As the Soberanes fire in Carmel threatens the Monterey peninsula, our cabin may become a charred monument to quiet weekends, solitude, and cherished family gatherings.
I’m told it’s roaring through canyons with heat that melts metal. As I prepared to retrieve treasured objects, I learned the road to the cabin is closed and mandatory evacuations are in effect.
For days I watched dramatic pictures of the fire on Facebook, juxtaposed to families celebrating and people describing their breakfast.
In my hospice work, I shared the pain of relatives who couldn’t stop the death of a loved one. They could only witness the event. Their helplessness is what I’m experiencing now. The destruction of the cabin and it’s contents will be inconsequential compared to the loss of a loved one. But how do I deal with losing something so treasured just the words, “our cabin,” causes me to smile? I’ll do it through memories.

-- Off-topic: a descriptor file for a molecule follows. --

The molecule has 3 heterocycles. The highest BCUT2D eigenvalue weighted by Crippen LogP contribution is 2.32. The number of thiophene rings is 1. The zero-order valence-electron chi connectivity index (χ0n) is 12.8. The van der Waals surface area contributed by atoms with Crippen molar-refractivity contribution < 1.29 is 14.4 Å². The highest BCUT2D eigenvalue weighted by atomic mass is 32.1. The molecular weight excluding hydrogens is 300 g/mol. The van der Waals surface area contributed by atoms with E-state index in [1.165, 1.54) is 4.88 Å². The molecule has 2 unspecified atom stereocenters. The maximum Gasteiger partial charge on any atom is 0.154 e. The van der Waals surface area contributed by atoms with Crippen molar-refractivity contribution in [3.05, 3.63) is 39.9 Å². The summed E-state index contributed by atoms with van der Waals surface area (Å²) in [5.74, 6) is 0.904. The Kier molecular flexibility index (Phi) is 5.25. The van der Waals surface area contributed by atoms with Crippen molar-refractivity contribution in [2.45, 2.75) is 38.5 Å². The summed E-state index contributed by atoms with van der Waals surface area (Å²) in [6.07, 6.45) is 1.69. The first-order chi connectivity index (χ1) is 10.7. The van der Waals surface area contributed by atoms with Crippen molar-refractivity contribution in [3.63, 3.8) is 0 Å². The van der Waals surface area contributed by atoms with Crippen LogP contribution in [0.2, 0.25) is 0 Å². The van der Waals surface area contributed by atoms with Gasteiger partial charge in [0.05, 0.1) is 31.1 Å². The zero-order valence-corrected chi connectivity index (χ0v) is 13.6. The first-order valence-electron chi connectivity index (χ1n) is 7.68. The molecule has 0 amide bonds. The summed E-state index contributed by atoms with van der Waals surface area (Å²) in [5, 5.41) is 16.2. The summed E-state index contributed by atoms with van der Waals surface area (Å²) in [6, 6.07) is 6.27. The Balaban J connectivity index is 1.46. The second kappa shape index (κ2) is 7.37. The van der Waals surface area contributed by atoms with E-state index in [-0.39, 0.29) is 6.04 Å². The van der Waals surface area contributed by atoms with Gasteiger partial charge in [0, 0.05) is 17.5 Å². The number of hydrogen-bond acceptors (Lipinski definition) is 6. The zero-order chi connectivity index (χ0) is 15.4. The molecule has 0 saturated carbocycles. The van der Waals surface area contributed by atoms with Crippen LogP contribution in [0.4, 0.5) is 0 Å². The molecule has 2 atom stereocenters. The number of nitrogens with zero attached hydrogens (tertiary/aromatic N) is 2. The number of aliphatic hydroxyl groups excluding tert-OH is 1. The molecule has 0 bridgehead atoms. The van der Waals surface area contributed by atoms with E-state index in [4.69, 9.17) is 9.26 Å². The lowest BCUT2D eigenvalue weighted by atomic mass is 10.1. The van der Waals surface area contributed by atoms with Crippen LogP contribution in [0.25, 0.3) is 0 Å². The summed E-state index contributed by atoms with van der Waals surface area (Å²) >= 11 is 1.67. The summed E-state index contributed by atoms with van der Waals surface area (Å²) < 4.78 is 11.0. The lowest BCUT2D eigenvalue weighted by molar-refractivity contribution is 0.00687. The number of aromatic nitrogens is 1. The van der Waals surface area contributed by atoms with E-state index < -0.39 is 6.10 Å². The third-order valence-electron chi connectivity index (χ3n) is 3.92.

For 15 years I counseled caregivers about the importance of letting go. Now it’s my turn. My turn to let go believing a miracle will stop the fire. My turn to let go of the source of much happiness. My turn to let go of the belief my needs can prevent the inevitable.